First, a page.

What do you value in life?
If you ask anybody this question, there’s surprising similarity in what people say. You can generally put people’s values into four broad groups:
- Change & autonomy values, such as creativity and freedom,are linked to tolerance and comfort with difference. (Openness-to-change values)
- Care & empathy values are all about concern for others and the environment, equality and tolerance. (Self-transcendence, or intrinsic values)
- Stability & security values, such as social order and respect for tradition, are associated with maintenance of the status quo and discomfort with other groups. (Conservation values)
- Power & competition values are linked to prejudice, discrimination, materialism and concern about status, self and money. (Self-enhancement, or extrinsic values)
We all hold all of these values, but to different degrees. These four groups work in opposition to each other as in the diagram below. Care/empathy values are opposite power/competition, and change/autonomy values oppose stability/security values. This means we’re unlikely to value one set highly if we value the other set highly. (Read more about how this works here!)
A great infographic from 10:10 and the Four Winds Coop – it cites our Offshore Valuation report a few times.
In June, we’re running a Common Cause training course in the beautiful hills of mid-Wales.
It’ll be an exciting three days of participatory learning, exploring creative, values-based tools for social or environmental change.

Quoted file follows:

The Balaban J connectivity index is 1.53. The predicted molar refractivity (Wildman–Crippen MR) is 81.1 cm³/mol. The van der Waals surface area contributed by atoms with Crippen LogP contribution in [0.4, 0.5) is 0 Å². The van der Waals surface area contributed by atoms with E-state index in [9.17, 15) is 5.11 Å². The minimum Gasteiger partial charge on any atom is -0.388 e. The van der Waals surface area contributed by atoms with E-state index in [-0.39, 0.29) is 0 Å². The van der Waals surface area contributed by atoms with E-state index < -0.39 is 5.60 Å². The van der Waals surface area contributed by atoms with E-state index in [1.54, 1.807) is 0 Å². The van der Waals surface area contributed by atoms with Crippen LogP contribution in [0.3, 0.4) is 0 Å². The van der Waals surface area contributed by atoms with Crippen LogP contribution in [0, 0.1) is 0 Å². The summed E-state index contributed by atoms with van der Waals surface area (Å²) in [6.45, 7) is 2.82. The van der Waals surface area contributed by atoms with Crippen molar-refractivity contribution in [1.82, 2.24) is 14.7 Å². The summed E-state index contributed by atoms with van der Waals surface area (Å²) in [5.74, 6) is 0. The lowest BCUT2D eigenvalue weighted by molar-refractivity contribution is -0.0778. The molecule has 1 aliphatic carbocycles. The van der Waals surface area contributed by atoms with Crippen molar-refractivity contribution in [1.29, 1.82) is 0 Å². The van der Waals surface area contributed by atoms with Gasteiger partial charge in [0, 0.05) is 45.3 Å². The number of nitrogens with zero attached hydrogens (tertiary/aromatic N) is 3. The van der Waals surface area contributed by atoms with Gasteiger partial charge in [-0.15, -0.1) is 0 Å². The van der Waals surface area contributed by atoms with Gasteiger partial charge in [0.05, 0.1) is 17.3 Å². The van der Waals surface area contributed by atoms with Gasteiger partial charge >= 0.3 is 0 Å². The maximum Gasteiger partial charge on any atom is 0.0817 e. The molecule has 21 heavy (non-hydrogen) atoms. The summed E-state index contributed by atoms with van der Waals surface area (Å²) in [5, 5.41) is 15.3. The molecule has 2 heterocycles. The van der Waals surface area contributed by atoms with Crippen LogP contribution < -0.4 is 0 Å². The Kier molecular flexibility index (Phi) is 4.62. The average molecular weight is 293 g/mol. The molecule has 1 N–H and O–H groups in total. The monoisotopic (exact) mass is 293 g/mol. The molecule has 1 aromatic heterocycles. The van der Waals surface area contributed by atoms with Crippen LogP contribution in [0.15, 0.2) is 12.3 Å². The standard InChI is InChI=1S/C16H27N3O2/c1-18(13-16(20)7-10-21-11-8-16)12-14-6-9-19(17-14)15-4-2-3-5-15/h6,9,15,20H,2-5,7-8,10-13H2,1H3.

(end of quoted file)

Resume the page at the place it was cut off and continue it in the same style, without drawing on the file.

Find out more
Guest post by Jon Alexander, co-author of Think Of Me As Evil?
As one of the authors of the report you cited in your recent piece on advertising, I want to respond to your comments, and to invite you to engage with me in a public dialogue to try to identify a new and constructive role for advertising in society. Read more
The desire to understand and classify different types of human relationships isn’t new; we’ve been pondering it for thousands of years. What rules govern our interactions? And how do relationships shape us into the people we become?
The answers aren’t immediately straight forward, because the way we interact with each other is influenced by many things: how well we know and trust people, who’s got more power, the agreed understanding of reciprocation or exchange, and whether we converge around a common interest or selfish need. These things can be very fluid, too. Think about how you’d interact with a friend, a colleague, your grandmother, in a range of different situations. While you might see these people as being in different ‘categories’ of relationship, you probably have a rich variety of ways you interact with every one of them. Moment to moment, mood to mood, you’ll be laughing, arguing, teaching, ignoring or sharing with each other, although perhaps not in equal measure.
As social creatures, our experience of relationships is a huge part of how we develop. Our values, personalities and tastes are strongly influenced by our interactions with our parents growing up, with our colleagues at work, with the natural world. And this influence goes both ways. Not only do our values inform the types of relationships we seek, but our values also change over time as a result of our relationships. By understanding this feedback loop a little better, we gain useful insights into social and environmental problems.
Relationship theory is a tool to guide better ways of talking to each other, organising our workplace, and supporting campaigns or causes. Read more
Guest blog by Lara Kirch and Micha Narberhaus at Smart CSOs.